A #MeToo Television?

Woody Allen doesn’t appear to have been relegated to the “never again” category of Harvey Weinstein, Bill Cosby, Kevin Spacey, and a few others, but he’s been considered pervy enough for long enough that at least some people are giving him the Edgar Allan Poe “Nevermore” treatment.  One of those people, it turns out, is Mrs. Curmudgeon, so when her husband suggested that they watch together the Woody Allen mini-series Crisis in Six Scenes on Amazon Prime, she gave her husband a quick eye roll that made it clear he’d be watching alone.

Kind of creepy before it really became a thing

The series was…okay.  Not great, not as bad as many of the reviews, but certainly no regrets over less than three hours of viewing.  It had a few, but not enough, of those wonderful Woody Allen observations, non sequiturs, and wisecracks that make you smile, and watching Elaine May play his wife and pretty much steal every scene she was in was fun – if nothing else, Allen has always been generous to his co-stars – but it wasn’t great television.

And there was never a second season because, well, you know.

But that’s not why The Curmudgeon is writing about this.

The Curmudgeon watched Crisis in Six Scenes through the Amazon Prime channel on his Apple TV. (Serious point:  when The Curmudgeon first read about Apple TV he didn’t understand what it actually was and just shook his head, unable to understand why Apple would get into the business of manufacturing televisions. That’s his second worst of such observations:  in the mid-1970s someone asked him what he thought of the new Hondas and he replied that he didn’t like motorcycles.)  Apple TV is one of several devices now available to stream web content onto your television:  there’s also Google Chromecast, Roku, Amazon Fire, and surely many others The Curmudgeon has heard of but doesn’t realize fall into the same category.  If you’re familiar with these devices, you know the drill:  you turn your television to a certain setting, you pick up a different remote – remember when you could watch television with just one gizmo in your hand? – and seconds later you have a whole different pool of channels about which you can eventually declare “There’s nothing to watch.”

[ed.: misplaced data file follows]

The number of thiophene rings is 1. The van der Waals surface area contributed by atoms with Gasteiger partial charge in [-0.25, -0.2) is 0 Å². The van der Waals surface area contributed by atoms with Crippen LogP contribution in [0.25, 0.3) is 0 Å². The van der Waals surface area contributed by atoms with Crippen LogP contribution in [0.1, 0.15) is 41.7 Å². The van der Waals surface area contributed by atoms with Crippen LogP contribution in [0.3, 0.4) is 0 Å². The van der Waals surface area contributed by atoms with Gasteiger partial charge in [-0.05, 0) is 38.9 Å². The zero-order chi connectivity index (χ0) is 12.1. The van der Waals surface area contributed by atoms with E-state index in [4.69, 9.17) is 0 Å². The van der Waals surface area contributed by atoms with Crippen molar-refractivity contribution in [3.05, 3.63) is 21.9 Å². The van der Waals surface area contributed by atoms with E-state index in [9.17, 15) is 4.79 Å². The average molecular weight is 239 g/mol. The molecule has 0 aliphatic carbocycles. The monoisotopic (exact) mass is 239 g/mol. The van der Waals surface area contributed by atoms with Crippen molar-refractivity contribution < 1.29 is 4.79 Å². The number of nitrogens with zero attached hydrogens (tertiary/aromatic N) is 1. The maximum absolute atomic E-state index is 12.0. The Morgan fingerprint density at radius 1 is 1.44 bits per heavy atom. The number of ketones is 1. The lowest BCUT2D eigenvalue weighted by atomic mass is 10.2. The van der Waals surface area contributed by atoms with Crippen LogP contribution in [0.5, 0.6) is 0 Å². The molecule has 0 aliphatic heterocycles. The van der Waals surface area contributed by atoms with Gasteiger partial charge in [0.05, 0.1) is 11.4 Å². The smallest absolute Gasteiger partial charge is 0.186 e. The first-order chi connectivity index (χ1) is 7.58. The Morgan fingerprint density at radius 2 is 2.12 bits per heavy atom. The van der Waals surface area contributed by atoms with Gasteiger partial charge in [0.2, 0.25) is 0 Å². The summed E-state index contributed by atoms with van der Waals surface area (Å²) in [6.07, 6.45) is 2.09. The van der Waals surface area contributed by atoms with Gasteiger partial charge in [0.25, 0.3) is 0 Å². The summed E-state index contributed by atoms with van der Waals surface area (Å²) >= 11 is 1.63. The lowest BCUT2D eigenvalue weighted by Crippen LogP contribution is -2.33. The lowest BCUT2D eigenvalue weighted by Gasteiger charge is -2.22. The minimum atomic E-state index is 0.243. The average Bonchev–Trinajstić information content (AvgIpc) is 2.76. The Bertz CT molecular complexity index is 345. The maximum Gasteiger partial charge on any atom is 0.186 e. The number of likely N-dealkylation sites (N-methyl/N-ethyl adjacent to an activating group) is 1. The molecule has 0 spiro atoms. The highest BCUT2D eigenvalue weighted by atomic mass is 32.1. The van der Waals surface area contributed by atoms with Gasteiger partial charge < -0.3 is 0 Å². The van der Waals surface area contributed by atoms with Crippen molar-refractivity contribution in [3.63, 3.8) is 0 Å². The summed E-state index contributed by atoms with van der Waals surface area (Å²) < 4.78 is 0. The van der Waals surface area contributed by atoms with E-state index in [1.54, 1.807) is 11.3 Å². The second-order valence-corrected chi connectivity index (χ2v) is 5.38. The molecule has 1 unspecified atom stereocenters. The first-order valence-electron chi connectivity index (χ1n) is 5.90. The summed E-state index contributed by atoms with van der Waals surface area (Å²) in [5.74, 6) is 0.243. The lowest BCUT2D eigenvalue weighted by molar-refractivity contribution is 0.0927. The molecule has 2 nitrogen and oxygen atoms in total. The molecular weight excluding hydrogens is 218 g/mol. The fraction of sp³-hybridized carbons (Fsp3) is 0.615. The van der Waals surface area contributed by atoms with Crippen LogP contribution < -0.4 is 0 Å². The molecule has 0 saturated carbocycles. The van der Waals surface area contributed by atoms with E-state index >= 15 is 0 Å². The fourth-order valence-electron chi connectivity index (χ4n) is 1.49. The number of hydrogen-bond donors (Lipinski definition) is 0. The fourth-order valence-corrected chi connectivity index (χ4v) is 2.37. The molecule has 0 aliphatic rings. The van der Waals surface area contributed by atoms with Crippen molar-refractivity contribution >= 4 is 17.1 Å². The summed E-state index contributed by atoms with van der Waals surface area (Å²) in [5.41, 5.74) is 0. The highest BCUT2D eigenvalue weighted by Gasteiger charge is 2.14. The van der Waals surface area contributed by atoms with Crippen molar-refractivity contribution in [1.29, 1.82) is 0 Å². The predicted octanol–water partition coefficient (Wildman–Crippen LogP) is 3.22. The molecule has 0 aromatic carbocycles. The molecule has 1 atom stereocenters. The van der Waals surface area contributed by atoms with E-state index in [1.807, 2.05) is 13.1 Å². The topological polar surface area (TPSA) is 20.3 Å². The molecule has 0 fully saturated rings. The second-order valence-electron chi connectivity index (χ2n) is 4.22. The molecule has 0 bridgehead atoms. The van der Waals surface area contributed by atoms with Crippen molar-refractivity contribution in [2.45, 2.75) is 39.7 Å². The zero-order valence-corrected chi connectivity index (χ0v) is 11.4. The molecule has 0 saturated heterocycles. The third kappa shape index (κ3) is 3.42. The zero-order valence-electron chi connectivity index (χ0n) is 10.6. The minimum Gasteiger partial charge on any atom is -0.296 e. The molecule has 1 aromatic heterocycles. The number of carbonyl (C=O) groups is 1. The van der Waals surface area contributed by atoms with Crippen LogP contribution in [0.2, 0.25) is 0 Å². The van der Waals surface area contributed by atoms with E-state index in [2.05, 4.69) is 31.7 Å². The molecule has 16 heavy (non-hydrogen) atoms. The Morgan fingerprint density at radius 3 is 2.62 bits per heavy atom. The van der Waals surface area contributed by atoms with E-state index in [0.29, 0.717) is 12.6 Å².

Crisis in Six Scenes consists of six 23-minute episodes, set in the late 1960s or early 1970s, when the war in Vietnam was still being fought, in which the home of Woody Allen and Elaine May, playing a married couple – he’s a writer (surprise!) and she’s a psychologist or marriage counselor – is invaded by a young woman Elaine May’s character knows, played by Miley Cyrus, who is being hunted by police after shooting a prison guard.

So why does The Curmudgeon call this “#MeToo Television”?

Because every time The Curmudgeon started to watch an episode his television, which otherwise works perfectly well, turned itself off.

Possessed?

Just – on one minute and then a blank screen the next.

This doesn’t happen when he watches Phillies games.

Doesn’t happen when he and Mrs. Curmudgeon watch John Oliver or The West Wing or The Newsroom or New Girl or Grace and Frankie or Rachel Maddow or Homeland or Bunheads.

Doesn’t happen when Mrs. Curmudgeon watches The Affair, Bloodlines, Better Call Saul, Succession,Silicon Valley, or anything else.

Doesn’t happen when Mr. and Mrs. Curmudgeon watch other programs on Amazon, such as The Marvelous Mrs. Maisel or Goliath.

Doesn’t even happen when The Curmudgeon watches Fox News or Fox & Friends, just to see what the bad guys are saying.

But every time – every single time – The Curmudgeon watched Woody Allen’s Crisis in Six Scenes the television just turned itself off.

As if it was sending some kind of #MeToo message.

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